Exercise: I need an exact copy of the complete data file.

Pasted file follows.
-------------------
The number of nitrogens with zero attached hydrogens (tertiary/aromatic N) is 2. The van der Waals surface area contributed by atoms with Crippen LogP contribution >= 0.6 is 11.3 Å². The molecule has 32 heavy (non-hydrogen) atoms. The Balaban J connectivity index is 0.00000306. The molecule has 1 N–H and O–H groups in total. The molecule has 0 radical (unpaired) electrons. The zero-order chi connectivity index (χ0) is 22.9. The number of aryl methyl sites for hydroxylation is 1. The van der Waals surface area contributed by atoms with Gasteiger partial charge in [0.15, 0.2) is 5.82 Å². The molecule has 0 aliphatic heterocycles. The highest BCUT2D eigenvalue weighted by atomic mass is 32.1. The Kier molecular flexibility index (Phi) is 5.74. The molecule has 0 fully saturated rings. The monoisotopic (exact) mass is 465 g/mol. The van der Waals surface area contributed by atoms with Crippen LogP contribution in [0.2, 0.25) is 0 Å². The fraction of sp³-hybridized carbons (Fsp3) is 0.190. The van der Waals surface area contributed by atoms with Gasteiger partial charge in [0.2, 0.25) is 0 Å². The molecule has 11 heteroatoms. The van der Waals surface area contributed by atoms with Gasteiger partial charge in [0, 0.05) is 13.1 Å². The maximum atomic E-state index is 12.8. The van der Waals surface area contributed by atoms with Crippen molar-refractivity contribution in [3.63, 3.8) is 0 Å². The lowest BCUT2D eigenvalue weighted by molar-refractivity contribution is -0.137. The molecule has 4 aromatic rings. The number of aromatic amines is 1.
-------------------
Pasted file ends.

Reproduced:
The number of nitrogens with zero attached hydrogens (tertiary/aromatic N) is 2. The van der Waals surface area contributed by atoms with Crippen LogP contribution >= 0.6 is 11.3 Å². The molecule has 32 heavy (non-hydrogen) atoms. The Balaban J connectivity index is 0.00000306. The molecule has 1 N–H and O–H groups in total. The molecule has 0 radical (unpaired) electrons. The zero-order chi connectivity index (χ0) is 22.9. The number of aryl methyl sites for hydroxylation is 1. The van der Waals surface area contributed by atoms with Gasteiger partial charge in [0.15, 0.2) is 5.82 Å². The molecule has 0 aliphatic heterocycles. The highest BCUT2D eigenvalue weighted by atomic mass is 32.1. The Kier molecular flexibility index (Phi) is 5.74. The molecule has 0 fully saturated rings. The monoisotopic (exact) mass is 465 g/mol. The van der Waals surface area contributed by atoms with Crippen LogP contribution in [0.2, 0.25) is 0 Å². The fraction of sp³-hybridized carbons (Fsp3) is 0.190. The van der Waals surface area contributed by atoms with Gasteiger partial charge in [0.2, 0.25) is 0 Å². The molecule has 11 heteroatoms. The van der Waals surface area contributed by atoms with Gasteiger partial charge in [0, 0.05) is 13.1 Å². The maximum atomic E-state index is 12.8. The van der Waals surface area contributed by atoms with Crippen molar-refractivity contribution in [3.63, 3.8) is 0 Å². The lowest BCUT2D eigenvalue weighted by molar-refractivity contribution is -0.137. The molecule has 4 aromatic rings. The number of aromatic amines is 1.